President of the Venice Commission Gianni Buquicchio in an exclusive interview to Front News International told about the process of amending the constitutions of three countries: Ukraine, Georgia and Moldova, as well as negotiations with delegates from countries on key issues of constitutional reform.
Front News International: How do you assess the proposed options for the current electoral system? Do you have any doubts that both initiatives ultimately lead to the same purpose?
Gianni Buquicchio: Indeed the Moldova authorities decided to change the electoral system. This is not the first time because they tried again back in 2013 to switch from the proportional to mixed system but that time we were requested their opinion and we gave…we recommended not to change the system and to stay with proportional system.
And they did so.
Now again they would like to switch towards to mixed system but have exactly the same objections that last time. First, we must say that the choice of an electoral system is a sovereign choice.
Every country can choose its own electoral system: proportional, mixed, majoritarian etc. And all the systems could be good.
Of course we have a preference for the proportional system which ensure more the equality of voting for all the citizens. But other systems can be also introduced.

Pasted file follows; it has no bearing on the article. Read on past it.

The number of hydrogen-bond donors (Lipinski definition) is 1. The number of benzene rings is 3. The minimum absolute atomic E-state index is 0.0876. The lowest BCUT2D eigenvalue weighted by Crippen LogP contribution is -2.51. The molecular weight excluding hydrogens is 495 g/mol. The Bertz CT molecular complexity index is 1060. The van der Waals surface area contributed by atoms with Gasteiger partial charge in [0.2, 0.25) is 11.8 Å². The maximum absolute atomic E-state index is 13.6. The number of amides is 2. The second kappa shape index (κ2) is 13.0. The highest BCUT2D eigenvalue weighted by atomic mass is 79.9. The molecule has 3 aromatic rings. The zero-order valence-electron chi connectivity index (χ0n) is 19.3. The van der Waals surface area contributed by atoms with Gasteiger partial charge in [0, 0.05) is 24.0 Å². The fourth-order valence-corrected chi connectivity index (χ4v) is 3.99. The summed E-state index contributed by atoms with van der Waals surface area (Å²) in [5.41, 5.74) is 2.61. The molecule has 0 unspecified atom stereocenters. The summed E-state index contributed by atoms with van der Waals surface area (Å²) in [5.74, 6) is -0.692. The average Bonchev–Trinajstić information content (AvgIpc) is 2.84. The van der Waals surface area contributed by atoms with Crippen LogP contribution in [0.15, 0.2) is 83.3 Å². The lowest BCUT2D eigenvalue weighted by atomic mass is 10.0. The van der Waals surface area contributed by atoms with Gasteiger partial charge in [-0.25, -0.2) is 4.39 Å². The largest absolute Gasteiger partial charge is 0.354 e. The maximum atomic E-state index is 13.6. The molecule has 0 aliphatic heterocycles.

For Moldova the problem is that in the present situation the mixed system, in our opinion, is not the best solution because for the majoritarian part of the system there could be a big influence of business and other interests in the politics. This is the most important reason.
But from that we have also identified some improvements – if they will introduce the system in order to improve in general electoral process.
There was an important delegation of Moldova in Venice last Friday. We had intensive discussion with the speaker, with the minister of justice and with representative of several political parties and we adopted the opinion which, as I said, is not much different from the previous one.
FNI: President Dodon introduced an initiative to amend the Moldovan Constitution. We know that for this reason the delegation of the Venice Commission has been to Moldova. Evaluate this initiative, which Moldovan NGOs and pro-European parties call the new PR campaign of Dodon.
GB: I don’t know whether it is PR campaign of president Dodon. I was in Moldova in March. It was the end of March and I’ve had meetings with him. And indeed, he was in favor of increasing the reasons for the dissolution of the parliament.
He requested European Venice Commission and the opinion recommended not to introduce too many reasons for dissolution because Moldova is a parliamentary system. So in parliamentary systems there is of course a balance between the powers.
But the president should have an impartial neutral role and in this sense we think that they should stick to the present constitution, which foresees some reasons for dissolution but not many more.
That is the result of our discussion on Moldova.